Thorax Magnetic Resonance Imaging (MRI) is not routinely used in clinical practice for characterization of lung lesions, as presence of air in the lungs results in considerable reduction of the MRI diagnostic accuracy. We present a case of a 69-year-old patient, bedridden for the past year due to hemorrhagic stroke, who was transferred to the Emergency Department, due to breathlessness and productive cough. Microbiological exams revealed anemia (Hb: 9.9 g/dL), moderately elevated C-Reactive Protein (CRP) value (4.33 mg/dL, with normal values <0.5 mg/dL) and procalcitonin (PCT) value within normal range (0.03 ng/mL, with normal values <0.05 ng/mL). Blood and urine cultures were negative. The patient had a smoking history of 35 pack-years. CT imaging revealed a large lesion of the right upper lobe (Figure 1). The patient underwent CT guided FNA of the lesion twice, without findings suggestive of a definite diagnosis. A chest MRI was then conducted (Figure 2), revealing diffusion restriction in the diffusion-weighted imaging (DWI) of the upper right lobe lesion. Empiric treatment with amoxicillin-clavulanic acid 1 g × 3 was initiated, resulting in gradual increase of body weight and diminution of the lesion in the chest CT imaging on 3 months of treatment (Figure 3).

Figure 1

Chest CT on hospital admission, showing a large lesion of the right upper lobe
Figure 2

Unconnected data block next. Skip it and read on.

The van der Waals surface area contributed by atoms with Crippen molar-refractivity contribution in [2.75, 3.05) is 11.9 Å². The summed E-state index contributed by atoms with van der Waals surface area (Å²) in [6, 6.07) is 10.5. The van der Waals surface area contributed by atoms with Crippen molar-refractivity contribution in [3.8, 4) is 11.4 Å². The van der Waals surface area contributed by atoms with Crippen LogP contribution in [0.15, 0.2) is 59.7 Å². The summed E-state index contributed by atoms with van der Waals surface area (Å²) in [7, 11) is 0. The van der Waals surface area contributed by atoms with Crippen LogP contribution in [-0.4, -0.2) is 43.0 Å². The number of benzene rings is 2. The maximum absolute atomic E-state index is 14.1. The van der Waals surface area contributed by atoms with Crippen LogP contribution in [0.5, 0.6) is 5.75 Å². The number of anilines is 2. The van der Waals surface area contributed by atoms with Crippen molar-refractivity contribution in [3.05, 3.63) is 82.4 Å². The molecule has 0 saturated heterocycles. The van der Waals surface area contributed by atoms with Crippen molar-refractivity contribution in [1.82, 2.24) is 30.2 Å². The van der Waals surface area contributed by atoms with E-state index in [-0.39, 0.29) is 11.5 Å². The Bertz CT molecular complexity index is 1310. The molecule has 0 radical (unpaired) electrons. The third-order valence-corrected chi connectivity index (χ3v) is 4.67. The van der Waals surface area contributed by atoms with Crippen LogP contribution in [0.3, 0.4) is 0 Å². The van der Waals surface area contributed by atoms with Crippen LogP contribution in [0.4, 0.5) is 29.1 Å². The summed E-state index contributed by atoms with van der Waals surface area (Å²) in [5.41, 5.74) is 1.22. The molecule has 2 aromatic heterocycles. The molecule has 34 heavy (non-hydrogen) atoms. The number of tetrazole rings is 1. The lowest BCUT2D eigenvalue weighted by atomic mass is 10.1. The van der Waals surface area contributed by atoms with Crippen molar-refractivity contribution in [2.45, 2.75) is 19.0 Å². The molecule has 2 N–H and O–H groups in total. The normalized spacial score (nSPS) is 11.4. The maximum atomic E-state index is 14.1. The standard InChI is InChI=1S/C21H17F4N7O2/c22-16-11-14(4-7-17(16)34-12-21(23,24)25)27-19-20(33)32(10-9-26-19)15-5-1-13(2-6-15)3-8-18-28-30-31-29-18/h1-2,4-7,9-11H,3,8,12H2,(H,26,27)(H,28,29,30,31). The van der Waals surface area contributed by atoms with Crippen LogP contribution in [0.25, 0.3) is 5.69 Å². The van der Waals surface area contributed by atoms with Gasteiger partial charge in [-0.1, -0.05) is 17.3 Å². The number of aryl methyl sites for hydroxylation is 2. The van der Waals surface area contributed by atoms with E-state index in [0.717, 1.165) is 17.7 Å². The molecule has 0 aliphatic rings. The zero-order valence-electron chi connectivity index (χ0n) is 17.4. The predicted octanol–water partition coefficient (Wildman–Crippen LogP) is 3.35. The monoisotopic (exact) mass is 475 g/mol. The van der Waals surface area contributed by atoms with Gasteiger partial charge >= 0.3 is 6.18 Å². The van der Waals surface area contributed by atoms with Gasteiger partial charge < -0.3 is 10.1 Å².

a) Thorax MRI, T1 vibe Fat-Sat contrast. Tumor-like lesion of the right upper lobe with ring like enhancement and necrosis. b) Diffusion weighted image (DWI), intense diffusion restriction in the cystic part of the lesion. c) ADC map 500 mm2/sec
Figure 3

Chest CT on 3 months of antibiotic treatment with marked decrease of the right upper lobe lesion

One of the main utilities of diffusion-weighted MRI sequences is the differentiation of abscess from malignant mimicker (tumors with central necrosis) and thus they are broadly used in combination with ADC map, in brain and liver MRI1-3. Despite that both malignancy and abscess can restrict diffusion in diffusion-weighted MRI sequences, there are some distinct differences in the restriction pattern between them which can lead to the differential diagnosis1,2. Abscesses manifest intense restricted diffusion in their cystic necrotic compartment, with high DWI signal and particularly low signal in ADC maps (usually <800 mm2/s). Tumors may manifest diffusion restriction only in their enhanced solid compartments. On the other hand, the cystic-necrotic compartment of the tumors shows no restricted diffusion with low DWI signal and high ADC signal.

In our case using the DWI techniques, we found diffusion restriction in the cystic-necrotic lesion with a very low ADC map value, strongly suggesting the presence of an abscess. Opposed to Fluorine 18-FDG PET/CT, diffusion-weighted MRI was not suggested by the 2017 Fleischner Society guidelines for the management of incidental pulmonary nodules4. However, findings from a recent meta-analysis of the limited studies comparing Fluorine 18-FDG PET/CT to diffusion-weighted MRI for the differential diagnosis of malignant versus benign pulmonary lesions, support the equally high diagnostic accuracy of diffusion-weighted MRI for a lower cost and less radiation exposure5. Consequently, a 2022 Fleischner Society position article suggests the use of diffusion-weighted MRI in clinical practice for lung nodule characterization and highlights that there is promising data for its use in cases of pulmonary parenchymal abnormalities1.